If there is no reasonable assurance that after baptism the child will be raised in the faith, the priest has valid grounds for delaying the sacrament–or even refusing baptism altogether, if it is certain that the child will not receive a Catholic upbringing, something which is required by the sacrament itself. “The Church must have a well-founded hope that the baptism will bear fruit” (Congregation for the Doctrine of the Faith, Instruction on Infant Baptism, 1980).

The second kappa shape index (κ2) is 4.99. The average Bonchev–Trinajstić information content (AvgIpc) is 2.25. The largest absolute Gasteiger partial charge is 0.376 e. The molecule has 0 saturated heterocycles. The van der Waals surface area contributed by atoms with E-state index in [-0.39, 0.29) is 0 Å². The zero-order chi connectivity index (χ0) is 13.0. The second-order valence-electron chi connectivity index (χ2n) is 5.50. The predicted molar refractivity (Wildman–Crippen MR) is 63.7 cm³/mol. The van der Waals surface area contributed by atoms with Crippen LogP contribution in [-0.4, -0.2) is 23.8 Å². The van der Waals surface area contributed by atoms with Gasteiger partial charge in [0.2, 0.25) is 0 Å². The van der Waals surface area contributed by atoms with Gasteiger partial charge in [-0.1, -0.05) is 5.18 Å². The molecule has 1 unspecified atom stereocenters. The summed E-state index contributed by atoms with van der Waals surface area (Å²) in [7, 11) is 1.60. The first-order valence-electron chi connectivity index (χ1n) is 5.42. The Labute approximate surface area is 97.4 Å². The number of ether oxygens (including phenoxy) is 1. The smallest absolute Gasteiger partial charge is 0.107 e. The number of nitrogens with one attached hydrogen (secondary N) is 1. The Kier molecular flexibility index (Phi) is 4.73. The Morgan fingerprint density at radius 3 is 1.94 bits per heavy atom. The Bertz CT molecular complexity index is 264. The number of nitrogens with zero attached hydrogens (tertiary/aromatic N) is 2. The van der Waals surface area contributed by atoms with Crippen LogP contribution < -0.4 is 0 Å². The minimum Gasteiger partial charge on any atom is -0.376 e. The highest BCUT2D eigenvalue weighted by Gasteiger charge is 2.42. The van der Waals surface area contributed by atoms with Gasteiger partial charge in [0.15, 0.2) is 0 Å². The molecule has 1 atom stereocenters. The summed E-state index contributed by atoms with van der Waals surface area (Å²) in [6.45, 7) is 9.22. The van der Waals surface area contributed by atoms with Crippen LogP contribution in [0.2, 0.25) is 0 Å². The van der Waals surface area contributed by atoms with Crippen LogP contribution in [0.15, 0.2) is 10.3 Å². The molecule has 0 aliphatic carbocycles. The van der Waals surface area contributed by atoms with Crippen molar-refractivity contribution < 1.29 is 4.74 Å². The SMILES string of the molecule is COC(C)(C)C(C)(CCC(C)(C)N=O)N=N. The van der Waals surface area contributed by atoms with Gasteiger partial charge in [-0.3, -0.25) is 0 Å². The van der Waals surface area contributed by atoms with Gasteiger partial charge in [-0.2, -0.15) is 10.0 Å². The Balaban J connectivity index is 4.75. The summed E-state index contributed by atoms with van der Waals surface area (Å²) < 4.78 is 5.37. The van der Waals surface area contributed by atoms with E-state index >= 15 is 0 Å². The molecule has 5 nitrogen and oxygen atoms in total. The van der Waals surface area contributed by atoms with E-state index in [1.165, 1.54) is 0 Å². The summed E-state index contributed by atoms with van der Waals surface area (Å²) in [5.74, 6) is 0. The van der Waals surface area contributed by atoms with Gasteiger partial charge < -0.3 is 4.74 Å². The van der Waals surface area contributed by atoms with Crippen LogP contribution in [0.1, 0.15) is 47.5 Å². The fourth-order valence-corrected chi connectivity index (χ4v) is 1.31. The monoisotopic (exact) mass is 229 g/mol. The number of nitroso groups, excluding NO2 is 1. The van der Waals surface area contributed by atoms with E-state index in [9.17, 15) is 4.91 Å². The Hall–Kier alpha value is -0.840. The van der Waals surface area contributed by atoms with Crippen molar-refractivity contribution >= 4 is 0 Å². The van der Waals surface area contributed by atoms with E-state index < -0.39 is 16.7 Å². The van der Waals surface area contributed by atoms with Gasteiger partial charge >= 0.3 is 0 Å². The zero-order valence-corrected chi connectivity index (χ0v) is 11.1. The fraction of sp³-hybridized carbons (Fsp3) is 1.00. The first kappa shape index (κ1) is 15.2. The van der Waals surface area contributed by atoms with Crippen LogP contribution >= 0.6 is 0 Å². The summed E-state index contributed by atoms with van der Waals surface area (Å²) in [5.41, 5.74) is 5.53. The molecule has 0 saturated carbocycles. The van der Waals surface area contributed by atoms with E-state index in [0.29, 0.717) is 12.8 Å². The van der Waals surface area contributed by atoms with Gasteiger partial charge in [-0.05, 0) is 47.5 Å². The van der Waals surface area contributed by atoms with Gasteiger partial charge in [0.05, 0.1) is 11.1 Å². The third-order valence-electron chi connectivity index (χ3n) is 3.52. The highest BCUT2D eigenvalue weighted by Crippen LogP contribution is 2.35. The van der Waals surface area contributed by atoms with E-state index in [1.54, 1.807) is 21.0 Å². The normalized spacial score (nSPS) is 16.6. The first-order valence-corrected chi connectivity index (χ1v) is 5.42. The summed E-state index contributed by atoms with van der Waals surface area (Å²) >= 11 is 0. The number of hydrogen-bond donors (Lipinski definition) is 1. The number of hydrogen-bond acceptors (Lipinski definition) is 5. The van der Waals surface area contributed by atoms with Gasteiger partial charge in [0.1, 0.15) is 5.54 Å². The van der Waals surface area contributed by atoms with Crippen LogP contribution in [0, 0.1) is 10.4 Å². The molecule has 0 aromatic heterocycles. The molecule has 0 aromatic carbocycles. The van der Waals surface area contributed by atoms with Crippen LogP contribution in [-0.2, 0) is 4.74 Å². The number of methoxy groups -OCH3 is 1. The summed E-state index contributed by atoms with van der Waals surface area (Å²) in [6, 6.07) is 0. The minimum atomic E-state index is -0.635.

The Church does not take the matter of refusal of the first and most important sacrament lightly. The priest is obligated to keep in contact with the family and to attempt to secure sufficient assurances necessary for the celebration of the sacrament. Once the priest is satisfied that assurances are met, such as the choice of godparents who will be diligent in seeing that the child is raised in the faith, he cannot refuse to celebrate the sacrament without delay.